Investor Ideas Potcasts, Cannabis News and Stocks on the Move: TCNNF, TRSSF, SAFE Banking and Cannabis related Execution
Delta, Kelowna, BC - April 28, 2023 (Investorideas.com Newswire) investorideas.com, a global news source covering leading sectors including marijuana and hemp stocks and its potcast site release today's podcast edition of cannabis news and stocks to watch plus insight from thought leaders and experts.
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Investor Ideas Potcasts, Cannabis News and Stocks on the Move: TCNNF, TRSSF, SAFE Banking and Cannabis related Execution
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Today's podcast overview/transcript:
In today's podcast we go over a few public company announcements, the reintroduction of the SAFE Banking Act, a cannabis related execution in Singapore and cannabis in sports.
Trulieve Cannabis Corp. (CSE: TRUL) (OTCQX: TCNNF), a leading and top-performing cannabis company in the United States, announced the grand opening of Georgia's first medical cannabis dispensary in Macon. The new dispensary will be open 10 AM - 7 PM, seven days a week and is located at 3556 Riverside Dr.
Trulieve will host a grand opening celebration today, on Friday, April 28 at 9:30 AM with a ribbon cutting, food trucks and merchandise giveaways.
The Company will open three more dispensaries this year located at:
- Columbus: 4238 Armour Road
- Newnan: 1690 E Hwy 34
- Pooler: 2002 Pooler Parkway
"We believe that access to medical cannabis improves lives, and Trulieve is proud to be the first to provide that access to the state of Georgia," said Kim Rivers, CEO of Trulieve. "We look forward to providing high quality products and an elite experience."
TerrAscend Corp. (CSE: TER) (OTCQX: TRSSF), a leading North American cannabis operator today announced that it has entered into a 5-year licensing agreement with international cannabis brand, Cookies, to cultivate and manufacture Cookies products in Maryland. The Agreement provides Maryland patients and future adult-use customers access to all of Cookies' current flavours including Gary Payton, Cereal Milk, Georgia Pie, The Soap, Medellin and Pancakes. Cookies strains and products are now available in Maryland in limited quantities at both Company-owned retail as well as third-party dispensary locations. The Company expects the full menu to begin appearing on dispensary shelves shortly.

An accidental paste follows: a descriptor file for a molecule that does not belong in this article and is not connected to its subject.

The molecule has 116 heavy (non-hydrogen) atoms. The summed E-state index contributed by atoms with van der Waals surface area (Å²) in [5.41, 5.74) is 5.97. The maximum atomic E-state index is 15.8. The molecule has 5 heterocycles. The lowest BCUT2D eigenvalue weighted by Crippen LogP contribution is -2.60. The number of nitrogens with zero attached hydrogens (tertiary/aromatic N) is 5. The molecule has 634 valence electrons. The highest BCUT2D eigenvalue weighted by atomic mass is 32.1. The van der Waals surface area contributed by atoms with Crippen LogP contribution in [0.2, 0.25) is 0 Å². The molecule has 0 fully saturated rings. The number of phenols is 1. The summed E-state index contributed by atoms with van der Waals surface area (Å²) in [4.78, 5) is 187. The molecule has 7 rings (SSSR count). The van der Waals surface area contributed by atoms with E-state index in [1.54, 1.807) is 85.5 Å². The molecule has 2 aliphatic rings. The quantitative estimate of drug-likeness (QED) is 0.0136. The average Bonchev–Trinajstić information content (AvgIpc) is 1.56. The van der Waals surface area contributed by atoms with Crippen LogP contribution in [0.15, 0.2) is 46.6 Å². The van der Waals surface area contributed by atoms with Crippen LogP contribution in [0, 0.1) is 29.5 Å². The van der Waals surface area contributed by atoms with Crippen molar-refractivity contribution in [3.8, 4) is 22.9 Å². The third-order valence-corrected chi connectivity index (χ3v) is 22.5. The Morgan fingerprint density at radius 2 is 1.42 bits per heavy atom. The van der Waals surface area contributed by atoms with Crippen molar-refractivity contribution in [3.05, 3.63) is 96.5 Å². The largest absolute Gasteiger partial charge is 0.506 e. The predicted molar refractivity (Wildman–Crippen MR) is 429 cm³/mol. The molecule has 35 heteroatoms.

On January 30th, 2023, TerrAscend announced the acquisition of Allegany Medical Marijuana Dispensary, a high-performing medical dispensary in Cumberland, Maryland that will rebrand as The Apothecarium. The company has also completed and operationalized a state-of-the-art 156,000-square-foot cultivation facility in Hagerstown.
"Using the same strategy implemented and executed in New Jersey a year ago, Maryland is poised to bring similar success as the state prepares to launch its adult-use program in July," said Jason Wild, Executive Chairman of TerrAscend. "TerrAscend is excited to extend this partnership and bring Cookies' full menu of high-quality genetics to Maryland. We look forward to providing patients and future adult-use customers with more of the world-class products and experiences they deserve."
"Maryland has shown Cookies love for products currently in the market, and we could not be more excited to expand our reach with TerrAscend," said Berner, Co-Founder and CEO of Cookies. "We're excited to launch a fresh menu of California flavors, expand our product selection and our presence on the East Coast with TerrAscend."
One news story that has seen some cannabis stocks rallying was of a group of bipartisan lawmakers who have reintroduced the Secure and Fair Enforcement (SAFE) Banking Act in the House and Senate on Wednesday, after the legislation designed to free up banking services for the cannabis industry stalled in last year's Congress.
The bill, which has been tweaked since last session, was introduced by Sen. Jeff Merkley, D-Ore., Sen. Steve Daines, R-Mont., Rep. Dave Joyce, R-Ohio, and Rep. Earl Blumenauer, D-Ore.